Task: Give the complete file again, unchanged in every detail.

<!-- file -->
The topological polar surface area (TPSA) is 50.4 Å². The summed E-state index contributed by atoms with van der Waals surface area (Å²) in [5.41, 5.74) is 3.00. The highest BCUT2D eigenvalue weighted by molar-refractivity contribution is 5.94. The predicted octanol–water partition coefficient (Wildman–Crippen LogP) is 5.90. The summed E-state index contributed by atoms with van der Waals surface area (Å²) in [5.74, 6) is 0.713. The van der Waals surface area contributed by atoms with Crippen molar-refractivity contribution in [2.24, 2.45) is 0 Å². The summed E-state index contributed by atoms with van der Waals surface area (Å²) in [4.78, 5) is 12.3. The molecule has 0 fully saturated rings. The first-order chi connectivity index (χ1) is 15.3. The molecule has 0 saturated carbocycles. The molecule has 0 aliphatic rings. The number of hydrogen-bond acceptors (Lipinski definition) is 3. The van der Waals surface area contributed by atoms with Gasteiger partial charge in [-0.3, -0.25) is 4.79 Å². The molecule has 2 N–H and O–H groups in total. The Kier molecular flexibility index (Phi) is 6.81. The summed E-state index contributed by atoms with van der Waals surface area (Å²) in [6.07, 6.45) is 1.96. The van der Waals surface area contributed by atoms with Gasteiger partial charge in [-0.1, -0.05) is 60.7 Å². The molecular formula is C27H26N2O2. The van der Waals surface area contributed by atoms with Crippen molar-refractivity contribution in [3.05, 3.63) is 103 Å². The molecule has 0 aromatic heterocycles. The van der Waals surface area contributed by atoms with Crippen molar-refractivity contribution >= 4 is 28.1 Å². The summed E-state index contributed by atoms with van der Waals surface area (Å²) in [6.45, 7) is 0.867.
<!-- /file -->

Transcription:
The topological polar surface area (TPSA) is 50.4 Å². The summed E-state index contributed by atoms with van der Waals surface area (Å²) in [5.41, 5.74) is 3.00. The highest BCUT2D eigenvalue weighted by molar-refractivity contribution is 5.94. The predicted octanol–water partition coefficient (Wildman–Crippen LogP) is 5.90. The summed E-state index contributed by atoms with van der Waals surface area (Å²) in [5.74, 6) is 0.713. The van der Waals surface area contributed by atoms with Crippen molar-refractivity contribution in [2.24, 2.45) is 0 Å². The summed E-state index contributed by atoms with van der Waals surface area (Å²) in [4.78, 5) is 12.3. The molecule has 0 fully saturated rings. The first-order chi connectivity index (χ1) is 15.3. The molecule has 0 saturated carbocycles. The molecule has 0 aliphatic rings. The number of hydrogen-bond acceptors (Lipinski definition) is 3. The van der Waals surface area contributed by atoms with Gasteiger partial charge in [-0.3, -0.25) is 4.79 Å². The molecule has 2 N–H and O–H groups in total. The Kier molecular flexibility index (Phi) is 6.81. The summed E-state index contributed by atoms with van der Waals surface area (Å²) in [6.07, 6.45) is 1.96. The van der Waals surface area contributed by atoms with Gasteiger partial charge in [-0.1, -0.05) is 60.7 Å². The molecular formula is C27H26N2O2. The van der Waals surface area contributed by atoms with Crippen molar-refractivity contribution in [3.05, 3.63) is 103 Å². The molecule has 0 aromatic heterocycles. The van der Waals surface area contributed by atoms with Crippen molar-refractivity contribution >= 4 is 28.1 Å². The summed E-state index contributed by atoms with van der Waals surface area (Å²) in [6.45, 7) is 0.867.